The constitution and other laws and policies generally protect religious freedom. The constitution grants all residents the right “to profess their faith freely.” The law provides the legal framework for religious freedom.
By law, the government “sustains the apostolic Roman Catholic faith” and provides tax-exempt subsidies to the Catholic Church. The Catholic Church receives institutional privileges such as school subsidies, significant autonomy for parochial schools, and licensing preferences for radio frequencies.
The law requires that non-Catholic religious groups register with the Secretariat of Worship as civic (rather than religious) associations and report periodically to maintain their status. To register, the Secretariat of Worship requires religious groups to have a place of worship, an organizational charter, and an ordained clergy. Registration is not required for private religious services, such as those in homes but is necessary for public activities. Registration is also necessary to receive tax-exempt status and to allow foreign missionaries to apply for visas.
Foreign missionaries of registered religious groups need to apply to the Secretariat of Worship, which in turn notifies immigration authorities to request the issuance of the appropriate documents.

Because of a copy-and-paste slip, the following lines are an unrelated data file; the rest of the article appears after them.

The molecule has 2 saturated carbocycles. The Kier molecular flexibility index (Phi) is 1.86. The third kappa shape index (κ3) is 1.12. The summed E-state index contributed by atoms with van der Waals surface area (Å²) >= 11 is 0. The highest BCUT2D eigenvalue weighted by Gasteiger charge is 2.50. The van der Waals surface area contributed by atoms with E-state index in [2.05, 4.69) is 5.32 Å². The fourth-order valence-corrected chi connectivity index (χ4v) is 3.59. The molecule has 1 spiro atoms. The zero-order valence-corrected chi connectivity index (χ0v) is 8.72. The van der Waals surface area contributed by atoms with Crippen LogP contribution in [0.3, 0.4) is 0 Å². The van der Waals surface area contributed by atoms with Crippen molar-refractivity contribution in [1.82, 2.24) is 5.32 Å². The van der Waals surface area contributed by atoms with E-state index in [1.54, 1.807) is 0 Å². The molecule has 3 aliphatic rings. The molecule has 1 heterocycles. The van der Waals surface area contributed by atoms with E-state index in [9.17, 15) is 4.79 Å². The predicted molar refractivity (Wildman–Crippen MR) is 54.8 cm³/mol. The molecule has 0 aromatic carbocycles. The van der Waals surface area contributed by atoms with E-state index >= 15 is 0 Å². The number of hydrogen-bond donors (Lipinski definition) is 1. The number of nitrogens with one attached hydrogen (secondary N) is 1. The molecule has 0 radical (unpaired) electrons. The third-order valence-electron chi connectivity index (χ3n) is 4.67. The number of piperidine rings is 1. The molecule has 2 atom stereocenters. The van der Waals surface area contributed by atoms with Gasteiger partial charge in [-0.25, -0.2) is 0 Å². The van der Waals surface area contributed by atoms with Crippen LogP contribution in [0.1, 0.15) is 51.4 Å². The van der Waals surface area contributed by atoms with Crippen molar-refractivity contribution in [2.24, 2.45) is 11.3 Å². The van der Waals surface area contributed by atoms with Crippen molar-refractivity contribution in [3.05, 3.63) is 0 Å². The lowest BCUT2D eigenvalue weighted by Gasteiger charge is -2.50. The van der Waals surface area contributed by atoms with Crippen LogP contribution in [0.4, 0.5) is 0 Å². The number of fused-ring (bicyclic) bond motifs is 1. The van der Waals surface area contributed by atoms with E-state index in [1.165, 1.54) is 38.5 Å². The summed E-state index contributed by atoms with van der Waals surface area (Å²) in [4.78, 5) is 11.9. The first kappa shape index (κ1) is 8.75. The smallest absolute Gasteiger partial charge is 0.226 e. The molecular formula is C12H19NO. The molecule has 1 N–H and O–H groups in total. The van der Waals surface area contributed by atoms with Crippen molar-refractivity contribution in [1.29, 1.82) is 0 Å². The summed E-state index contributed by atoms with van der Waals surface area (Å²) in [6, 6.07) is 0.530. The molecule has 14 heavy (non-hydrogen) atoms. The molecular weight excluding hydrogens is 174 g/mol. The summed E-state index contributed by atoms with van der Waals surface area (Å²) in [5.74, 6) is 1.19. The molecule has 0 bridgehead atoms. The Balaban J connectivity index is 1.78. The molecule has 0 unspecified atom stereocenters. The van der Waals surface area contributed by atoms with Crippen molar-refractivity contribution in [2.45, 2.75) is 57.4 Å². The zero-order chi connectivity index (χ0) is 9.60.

Public education is secular; however, students may request instruction in the religion of their choice, which may be conducted in school or at a religious institution. Many churches, synagogues, and mosques operate private schools.
The National Institute against Discrimination, Xenophobia, and Racism (INADI), a government agency under the jurisdiction of the Justice Ministry and whose board includes representatives of the major religious groups, investigates suspected incidents of discrimination based on religion. The agency also supports victims of religious discrimination and promotes proactive measures to prevent discrimination.
The government is a member of the International Holocaust Remembrance Alliance.